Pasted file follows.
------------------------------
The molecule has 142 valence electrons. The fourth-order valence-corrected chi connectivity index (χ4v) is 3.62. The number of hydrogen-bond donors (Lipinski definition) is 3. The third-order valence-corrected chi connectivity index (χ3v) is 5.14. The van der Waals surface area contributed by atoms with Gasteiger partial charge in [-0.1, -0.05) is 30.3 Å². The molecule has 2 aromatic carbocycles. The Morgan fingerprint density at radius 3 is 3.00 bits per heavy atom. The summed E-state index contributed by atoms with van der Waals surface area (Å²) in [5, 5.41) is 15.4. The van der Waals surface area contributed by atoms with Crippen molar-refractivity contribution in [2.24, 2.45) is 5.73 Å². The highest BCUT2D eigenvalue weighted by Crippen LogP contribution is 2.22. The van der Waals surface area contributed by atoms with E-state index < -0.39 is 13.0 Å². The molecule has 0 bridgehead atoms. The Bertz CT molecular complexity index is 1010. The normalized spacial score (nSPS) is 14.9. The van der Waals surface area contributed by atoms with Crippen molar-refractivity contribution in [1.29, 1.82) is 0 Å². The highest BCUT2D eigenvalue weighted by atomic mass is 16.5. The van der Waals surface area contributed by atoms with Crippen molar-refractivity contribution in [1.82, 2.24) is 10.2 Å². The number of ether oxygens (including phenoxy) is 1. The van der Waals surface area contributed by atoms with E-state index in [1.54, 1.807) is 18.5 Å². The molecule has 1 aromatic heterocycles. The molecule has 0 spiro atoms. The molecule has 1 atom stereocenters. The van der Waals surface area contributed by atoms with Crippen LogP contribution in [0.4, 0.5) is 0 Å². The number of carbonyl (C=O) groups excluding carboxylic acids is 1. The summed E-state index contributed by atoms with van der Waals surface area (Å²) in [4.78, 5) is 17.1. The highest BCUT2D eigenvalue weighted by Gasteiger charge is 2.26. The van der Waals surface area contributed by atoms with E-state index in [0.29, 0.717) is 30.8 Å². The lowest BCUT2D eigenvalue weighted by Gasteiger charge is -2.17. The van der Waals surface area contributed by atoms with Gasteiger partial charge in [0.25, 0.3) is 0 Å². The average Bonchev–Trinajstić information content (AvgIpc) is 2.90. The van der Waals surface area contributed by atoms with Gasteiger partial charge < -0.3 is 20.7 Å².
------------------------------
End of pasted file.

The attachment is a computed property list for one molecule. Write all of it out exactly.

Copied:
The molecule has 142 valence electrons. The fourth-order valence-corrected chi connectivity index (χ4v) is 3.62. The number of hydrogen-bond donors (Lipinski definition) is 3. The third-order valence-corrected chi connectivity index (χ3v) is 5.14. The van der Waals surface area contributed by atoms with Gasteiger partial charge in [-0.1, -0.05) is 30.3 Å². The molecule has 2 aromatic carbocycles. The Morgan fingerprint density at radius 3 is 3.00 bits per heavy atom. The summed E-state index contributed by atoms with van der Waals surface area (Å²) in [5, 5.41) is 15.4. The van der Waals surface area contributed by atoms with Crippen molar-refractivity contribution in [2.24, 2.45) is 5.73 Å². The highest BCUT2D eigenvalue weighted by Crippen LogP contribution is 2.22. The van der Waals surface area contributed by atoms with E-state index < -0.39 is 13.0 Å². The molecule has 0 bridgehead atoms. The Bertz CT molecular complexity index is 1010. The normalized spacial score (nSPS) is 14.9. The van der Waals surface area contributed by atoms with Crippen molar-refractivity contribution in [1.29, 1.82) is 0 Å². The highest BCUT2D eigenvalue weighted by atomic mass is 16.5. The van der Waals surface area contributed by atoms with Crippen molar-refractivity contribution in [1.82, 2.24) is 10.2 Å². The number of ether oxygens (including phenoxy) is 1. The van der Waals surface area contributed by atoms with E-state index in [1.54, 1.807) is 18.5 Å². The molecule has 1 aromatic heterocycles. The molecule has 0 spiro atoms. The molecule has 1 atom stereocenters. The van der Waals surface area contributed by atoms with Crippen LogP contribution in [0.4, 0.5) is 0 Å². The number of carbonyl (C=O) groups excluding carboxylic acids is 1. The summed E-state index contributed by atoms with van der Waals surface area (Å²) in [4.78, 5) is 17.1. The highest BCUT2D eigenvalue weighted by Gasteiger charge is 2.26. The van der Waals surface area contributed by atoms with E-state index in [0.29, 0.717) is 30.8 Å². The lowest BCUT2D eigenvalue weighted by Gasteiger charge is -2.17. The van der Waals surface area contributed by atoms with Gasteiger partial charge in [0.25, 0.3) is 0 Å². The average Bonchev–Trinajstić information content (AvgIpc) is 2.90. The van der Waals surface area contributed by atoms with Gasteiger partial charge < -0.3 is 20.7 Å².